fresco

noun
fres·​co | \ ˈfre-(ˌ)skō How to pronounce fresco (audio) \
plural frescoes

Definition of fresco

1 : the art of painting on freshly spread moist lime plaster with water-based pigments
2 : a painting executed in fresco

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Other Words from fresco

fresco transitive verb

Fresco and the Art World

The Italian word fresco means “fresh” and comes from a Germanic word akin to the source of English fresh. In the Renaissance, pittura a fresco, meaning “painting freshly,” referred to paint applied while the plaster on the wall was still wet, as opposed to pittura a secco “painting dryly,” in which paint is applied when the plaster was dry. In English, fresco appears earliest as part of the phrase in fresco; it does not appear as a noun referring to a painting until 1670. A different sense of Italian fresco, meaning “fresh air,” appears in the phrase al fresco “outdoors,” borrowed into English as alfresco and used particularly in reference to dining outdoors.

Examples of fresco in a Sentence

Recent Examples on the Web

After a toast from Robbie—the evening’s host—guests which included the Haim Sisters, Maude Apatow, and Charlie Heaton all dined al fresco alongside the iconic pool at the Chateau Marmont. Vogue, "Margot Robbie Launched Chanel’s Latest Fragrance—Gabrielle Chanel Essence—With a Garden Dinner at Chateau Marmont," 13 Sep. 2019 It is served with sour cream, lettuce, tomato, cueritos, queso fresco, avocado and topped with Salsa Valentina. Natalia E. Contreras, Indianapolis Star, "Not your basic snacks: This Noblesville shop offers some of Mexico's best street foods," 10 Sep. 2019 While rooftops are the place to be in the summer for Instagram-able sunsets and sweet cocktails al fresco, their popularity dies down as the temperatures cool. Camila Vallejo, courant.com, "Happy hour of the month: Rooftop 120," 5 Sep. 2019 With its colorful awnings, spacious restaurant patios and string lights, Belden Place is one of the most picturesque places to dine al fresco in San Francisco. Janelle Bitker, SFChronicle.com, "Mexican restaurant Tin Cactus coming to San Francisco’s Belden Place," 28 Aug. 2019 Infectious disease researchers investigating the cases traced the infections back to beef from the US and soft cheeses from Mexico (mostly queso fresco, which is typically made from unpasteurized milk). Beth Mole, Ars Technica, "Deadly superbug outbreak in humans linked to antibiotic spike in cows," 23 Aug. 2019 These pieces help soften the grandiosity of the original ornamental fireplace, summer-sky ceiling frescoes, and gilded mirrors. Cnt Editors, Condé Nast Traveler, "These 6 European Apartments Are Basically Private Design Hotels," 23 Aug. 2019 There is a poetic bent to his vision, one that involves chiffon and bows and cascades of taffeta and ostrich feathers in the brilliant, vivid colors of romanesque frescoes. Mariano Vivanco; Fashion Editor: Miguel Enamorado, Harper's BAZAAR, "Valentino's Creative Director on Bringing His Poetic Vision to Fashion," 21 Aug. 2019 Only 12% of those surveyed supported destroying the painting, which consists of 13 frescoes. Phil Matier, SFChronicle.com, "The people want Washington High mural to stay — school official not swayed," 7 Aug. 2019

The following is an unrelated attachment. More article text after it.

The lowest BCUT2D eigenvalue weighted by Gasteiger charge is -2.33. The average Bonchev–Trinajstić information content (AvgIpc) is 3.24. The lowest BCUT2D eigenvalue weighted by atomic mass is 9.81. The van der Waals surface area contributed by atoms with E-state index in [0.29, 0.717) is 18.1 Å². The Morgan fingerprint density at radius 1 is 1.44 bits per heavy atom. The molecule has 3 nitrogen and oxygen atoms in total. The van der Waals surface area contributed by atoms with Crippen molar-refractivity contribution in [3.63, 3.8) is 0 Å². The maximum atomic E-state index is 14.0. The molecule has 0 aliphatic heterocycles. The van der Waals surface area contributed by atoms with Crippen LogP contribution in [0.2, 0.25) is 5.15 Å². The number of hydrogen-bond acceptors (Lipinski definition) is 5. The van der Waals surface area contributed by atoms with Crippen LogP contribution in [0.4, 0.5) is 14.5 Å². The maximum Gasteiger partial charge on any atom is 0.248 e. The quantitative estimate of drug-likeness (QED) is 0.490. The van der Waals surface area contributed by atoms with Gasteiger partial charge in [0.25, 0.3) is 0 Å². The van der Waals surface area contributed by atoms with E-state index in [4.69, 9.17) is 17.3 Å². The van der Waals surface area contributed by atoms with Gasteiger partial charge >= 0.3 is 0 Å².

These example sentences are selected automatically from various online news sources to reflect current usage of the word 'fresco.' Views expressed in the examples do not represent the opinion of Merriam-Webster or its editors. Send us feedback.

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First Known Use of fresco

1598, in the meaning defined at sense 1

History and Etymology for fresco

Italian, from fresco fresh, of Germanic origin; akin to Old High German frisc fresh

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Statistics for fresco

Last Updated

5 Oct 2019

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Time Traveler for fresco

The first known use of fresco was in 1598

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More Definitions for fresco

fresco

noun

English Language Learners Definition of fresco

: the art of painting on wet plaster
: a painting that is done on wet plaster

More from Merriam-Webster on fresco

Spanish Central: Translation of fresco

Nglish: Translation of fresco for Spanish Speakers

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